Dragon Girl Vol. #01 - Mania.com



Manga Review

Mania Grade: B+

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Info:

  • Art Rating: A-
  • Packaging Rating: A-
  • Text/Translation Rating: A-
  • Age Rating: 13 and Up
  • Released By: Yen Press
  • MSRP: 20.99
  • Pages: 496
  • ISBN: 9780759531666
  • Size: A5
  • Orientation: Right to Left
  • Series: Dragon Girl

Dragon Girl Vol. #01

Dragon Girl Vol. #01 Manga Review

By Matthew Warner     November 11, 2010
Release Date: October 26, 2010


Dragon Girl Vol. #01
© Yen Press

A charming tale of high school romance and cheer squads.

Creative Staff
Writer/Artist: Toru Fujieda

What They Say
Fiesty, fierce Rinna Aizen is a girl with a dream: to follow in her father's footsteps as the legendary captain of Shoryu Senior High's cheering squad. Only problem? Shoryu High is an elite all-boys' school! Or it was... until now! With the school going co-ed, Rinna might be one step closer to achieving her dream, but the road to a successful cheering squad is still full of hurdles. Can Rinna clear them all?

The Review!
Technical:
The front cover presented here is unfortunately probably the worst part of the packing and perhaps the ugliest piece of art in the entire book, displaying a slightly creepy close-up of Rinna’s face. Perhaps it’s the over the top lipstick on her face or the circular blush marks or even just the creepy blank stare she gives the reader, or perhaps some combination of these elements, but the image presented here is sadly more unsettling than beautiful. The back cover fares much better, presenting small images of the rest of the cheer squad members and a short synopsis of the plot that looks just fine. The paper quality used here is fine, a number of color images are presented at the beginning of the book, occasional messages from the author appear throughout, and a nice little set of translation notes are included at the end of each section of the volume.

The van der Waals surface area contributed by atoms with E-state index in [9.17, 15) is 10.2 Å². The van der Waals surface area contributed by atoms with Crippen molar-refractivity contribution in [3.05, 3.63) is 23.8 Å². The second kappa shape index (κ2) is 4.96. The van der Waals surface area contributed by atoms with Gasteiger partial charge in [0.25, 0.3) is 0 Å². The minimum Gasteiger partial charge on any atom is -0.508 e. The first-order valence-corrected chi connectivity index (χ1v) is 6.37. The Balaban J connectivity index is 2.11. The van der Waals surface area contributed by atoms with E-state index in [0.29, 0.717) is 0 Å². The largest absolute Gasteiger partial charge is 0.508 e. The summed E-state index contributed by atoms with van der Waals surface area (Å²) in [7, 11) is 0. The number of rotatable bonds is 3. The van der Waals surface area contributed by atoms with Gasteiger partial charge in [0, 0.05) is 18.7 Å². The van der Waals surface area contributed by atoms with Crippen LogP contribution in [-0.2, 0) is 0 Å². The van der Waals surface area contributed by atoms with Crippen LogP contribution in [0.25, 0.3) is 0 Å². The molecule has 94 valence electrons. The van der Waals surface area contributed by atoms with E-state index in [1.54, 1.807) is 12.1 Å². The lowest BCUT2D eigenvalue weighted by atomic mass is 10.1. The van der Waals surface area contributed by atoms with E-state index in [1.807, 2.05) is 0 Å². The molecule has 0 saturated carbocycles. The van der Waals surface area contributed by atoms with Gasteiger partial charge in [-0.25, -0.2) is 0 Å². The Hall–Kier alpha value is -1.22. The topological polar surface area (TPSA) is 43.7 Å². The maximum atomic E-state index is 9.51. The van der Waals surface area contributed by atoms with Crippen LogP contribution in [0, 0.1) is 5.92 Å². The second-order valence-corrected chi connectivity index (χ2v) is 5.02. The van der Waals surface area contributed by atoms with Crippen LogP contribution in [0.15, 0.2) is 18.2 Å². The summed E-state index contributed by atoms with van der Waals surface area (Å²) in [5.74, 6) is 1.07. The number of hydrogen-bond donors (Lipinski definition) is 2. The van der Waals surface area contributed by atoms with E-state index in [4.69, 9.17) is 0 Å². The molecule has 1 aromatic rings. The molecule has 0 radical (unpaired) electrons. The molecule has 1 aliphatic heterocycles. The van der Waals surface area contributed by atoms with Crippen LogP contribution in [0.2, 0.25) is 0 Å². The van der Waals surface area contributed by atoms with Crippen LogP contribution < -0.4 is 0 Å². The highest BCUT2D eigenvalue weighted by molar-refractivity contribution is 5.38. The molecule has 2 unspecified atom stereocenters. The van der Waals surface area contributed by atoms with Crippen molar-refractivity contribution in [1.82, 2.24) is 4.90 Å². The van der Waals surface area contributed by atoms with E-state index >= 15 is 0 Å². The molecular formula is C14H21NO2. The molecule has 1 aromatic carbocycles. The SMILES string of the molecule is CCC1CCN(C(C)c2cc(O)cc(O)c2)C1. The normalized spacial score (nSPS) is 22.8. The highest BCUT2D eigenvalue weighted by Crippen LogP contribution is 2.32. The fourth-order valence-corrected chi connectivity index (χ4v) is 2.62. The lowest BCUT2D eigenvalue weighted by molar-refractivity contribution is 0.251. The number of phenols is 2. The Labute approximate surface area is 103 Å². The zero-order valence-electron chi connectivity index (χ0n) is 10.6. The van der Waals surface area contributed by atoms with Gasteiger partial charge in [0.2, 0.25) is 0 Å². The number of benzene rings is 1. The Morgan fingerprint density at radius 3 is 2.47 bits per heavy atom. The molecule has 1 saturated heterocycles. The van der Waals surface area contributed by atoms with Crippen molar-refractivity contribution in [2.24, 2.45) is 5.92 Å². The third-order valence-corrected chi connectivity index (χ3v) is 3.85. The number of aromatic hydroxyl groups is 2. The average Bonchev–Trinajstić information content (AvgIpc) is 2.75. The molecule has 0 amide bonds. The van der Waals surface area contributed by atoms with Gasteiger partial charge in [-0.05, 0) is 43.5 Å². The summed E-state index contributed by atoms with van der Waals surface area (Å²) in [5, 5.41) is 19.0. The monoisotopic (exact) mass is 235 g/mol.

The artwork contained within this book looks rather nice, containing a good bit of detail and doing a good job differentiating their characters despite the generic uniforms, giving them each their own look. Unfortunately, occasionally the proportions on the characters’ faces or necks will slip slightly, causing them to look a little odd, but this isn’t terribly common so it isn’t a huge issue. Backgrounds fairly often and look fine. The text reads smoothly, honorifics are maintained, and sound effects are left in their original form and subtitled.

Content: